Corona steals sheen from influencers glossy lifestyles

Friday, May 8th, 2020 00:00 |
Social media. Photo/Courtesy

Lifestyle bloggers and YouTubers have thrived on posting feeds that portrayed a near perfect life. Some live by the mantra ‘fake it till you make it’. But now they are facing threats following the lockdown and curfew.

Harriet James  @harriet86jim

When Sally Njeri, a Kenyan lifestyle blogger based in Dubai began her blog two years ago, it was a dream come true after many years of checking out YouTube channels and admiring other influencers doing the same.

Her blog, Just Redinta, is inspired by her job in a luxury store in Dubai where she expresses her fashion style and trends. This has kept her busy whenever she is at home.

Now that she is at home following the corona pandemic, she is dressing up for no one but herself in her apartment.

She can’t go out and take photos for her Instagram account. This is her new reality. 

 “Given the fact that we have a 24-hour curfew, working from home is almost not practical for me.

This has brought my day job to a standstill. It has also disrupted content creation for my blog since photography is limited to home environs,” she narrates. 

Natali Telewa.

In recent years, lifestyle influencers have become ‘creators’ of ‘content’, posting feeds that portray beautiful, carefully crafted lives.

Influencers have cashed in on an explosion in corporate advertising, as brands turned to online personalities and digital platforms to help create marketing buzz for their products.

Their salary mainly comprises brand collaborations, sponsored deals with their perks including designer clothes, free trips and being invited to high-end events.

All this ends up on their wall as content for their Twitter, Facebook, Instagram and even YouTube platforms. 

While some people take this content at face value, as a light-hearted piece of fun, in most instances, bloggers have been accused of portraying a perfect life and living fake lives.

With the pandemic, people are being forced into self-isolation or quarantine.

And if there’s nothing to do outside the four walls of their own house, they are naturally going to gravitate towards the Internet for entertainment, and that includes video. So bloggers have been forced to rapidly change their content. 

Going through many timelines, its business unusual. “I’ve not been doing well to be honest, but I promise to be better. These uncertain times can give you a lot of anxiety.

I want to focus on some things I’ve always desired to get done—so just three hours a day for my passion project,” posted renowned lifestyle blogger Natalie Tewa.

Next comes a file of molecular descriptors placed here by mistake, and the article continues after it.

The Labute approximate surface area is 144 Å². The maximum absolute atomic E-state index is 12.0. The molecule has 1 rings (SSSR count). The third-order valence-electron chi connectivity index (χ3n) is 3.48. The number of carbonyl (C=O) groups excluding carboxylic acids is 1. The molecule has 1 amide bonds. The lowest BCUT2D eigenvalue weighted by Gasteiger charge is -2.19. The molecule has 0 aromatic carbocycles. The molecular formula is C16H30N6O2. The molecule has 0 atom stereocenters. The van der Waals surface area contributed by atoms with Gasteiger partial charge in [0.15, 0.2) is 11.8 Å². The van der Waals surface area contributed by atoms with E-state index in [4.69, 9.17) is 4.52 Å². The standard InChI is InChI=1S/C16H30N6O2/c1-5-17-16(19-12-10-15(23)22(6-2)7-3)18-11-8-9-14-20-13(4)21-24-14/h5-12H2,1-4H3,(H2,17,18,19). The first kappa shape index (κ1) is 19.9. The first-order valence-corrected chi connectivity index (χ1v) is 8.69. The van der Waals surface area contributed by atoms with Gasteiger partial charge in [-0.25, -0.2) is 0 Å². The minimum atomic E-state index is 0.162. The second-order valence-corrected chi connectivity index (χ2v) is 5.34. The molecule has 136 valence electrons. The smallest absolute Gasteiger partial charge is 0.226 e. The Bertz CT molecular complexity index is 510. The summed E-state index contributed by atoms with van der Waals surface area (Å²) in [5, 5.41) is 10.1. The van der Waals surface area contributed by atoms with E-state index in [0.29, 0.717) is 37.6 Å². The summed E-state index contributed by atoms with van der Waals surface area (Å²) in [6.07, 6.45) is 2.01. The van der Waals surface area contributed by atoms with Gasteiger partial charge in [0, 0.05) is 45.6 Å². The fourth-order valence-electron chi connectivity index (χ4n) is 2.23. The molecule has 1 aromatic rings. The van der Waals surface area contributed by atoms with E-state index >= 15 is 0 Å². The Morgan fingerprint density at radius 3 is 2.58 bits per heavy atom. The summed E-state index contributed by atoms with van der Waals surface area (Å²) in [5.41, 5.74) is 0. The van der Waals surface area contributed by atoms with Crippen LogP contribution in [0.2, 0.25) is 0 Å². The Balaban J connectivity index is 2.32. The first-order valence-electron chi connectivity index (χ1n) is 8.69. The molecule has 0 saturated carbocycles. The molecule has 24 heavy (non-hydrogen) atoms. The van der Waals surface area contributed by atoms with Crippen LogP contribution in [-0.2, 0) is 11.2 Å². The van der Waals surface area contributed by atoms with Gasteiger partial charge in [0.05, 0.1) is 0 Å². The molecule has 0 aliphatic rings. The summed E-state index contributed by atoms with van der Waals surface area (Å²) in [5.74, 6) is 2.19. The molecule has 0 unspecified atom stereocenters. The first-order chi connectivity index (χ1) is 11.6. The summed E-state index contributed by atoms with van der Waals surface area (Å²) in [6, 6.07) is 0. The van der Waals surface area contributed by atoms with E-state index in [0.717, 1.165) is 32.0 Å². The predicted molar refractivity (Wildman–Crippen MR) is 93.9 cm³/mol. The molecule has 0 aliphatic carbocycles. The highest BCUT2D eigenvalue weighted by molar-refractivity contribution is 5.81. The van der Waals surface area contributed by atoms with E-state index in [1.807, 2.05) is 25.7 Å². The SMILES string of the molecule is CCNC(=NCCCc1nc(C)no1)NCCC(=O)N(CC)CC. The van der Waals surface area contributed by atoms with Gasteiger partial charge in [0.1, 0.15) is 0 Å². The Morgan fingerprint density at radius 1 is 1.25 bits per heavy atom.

One of her passion projects, according to her posts was working out and was disappointed that just when she was about to begin, the lockdown happened.

This has forced her to adapt to the situation and she is glad with her progress in working out from home. 


According to sociologist Gladys Nyachieo, people have the tendency to compare themselves with others as it sets a yardstick on where they stand. This has been the role that influencers have played over time.

“More than any other platform, Instagram confuses our social comparison radar. Influencers set up the standard by which most people live their lives.

We are constantly trying to find out if we are more attractive or accomplished than others, and influencers fueled this kind of pressure with their way of life.

With the Corona pandemic, people have been forced to live their real lives, which sometimes are not rosy,” she says 

New identity

Before Covid, Sally had the leisure of filming for her vlog in the diverse modern filming locations that were readily available and free in most social spaces.

The weather conditions in Dubai also favoured her. For now, she is picking up professional skills relevant to her craft such as learning how to take and edit videos and photos, researching on icons in the fashion industry and reading books, things that she had always procrastinated about. 

 “Being a creative, I have been stretched to come up with innovative ways of changing my filming scenes around the home to keep the content fresh.

I’ve also learnt how important it is to have an emergency fund because you never know when you will stop having continuous flow of income.

In fact, I’ve realised I can save a few coins on expenses such as gym as I now workout at home.

Never shall I take ‘normal’ things for granted like being outside the house or having a balcony to escape to,” explains Sally. 

Gladys advises influencers to look for new, more honest ways of reinventing themselves and assisting their followers cope with uncertainty. 

 “There is something freeing, in terms of online identity when we don’t spend time on it, trying to think about what to post or how to impress followers.

Staying away may mean getting a new identity that is real making them connect with their followers in an authentic way,” she concludes. 

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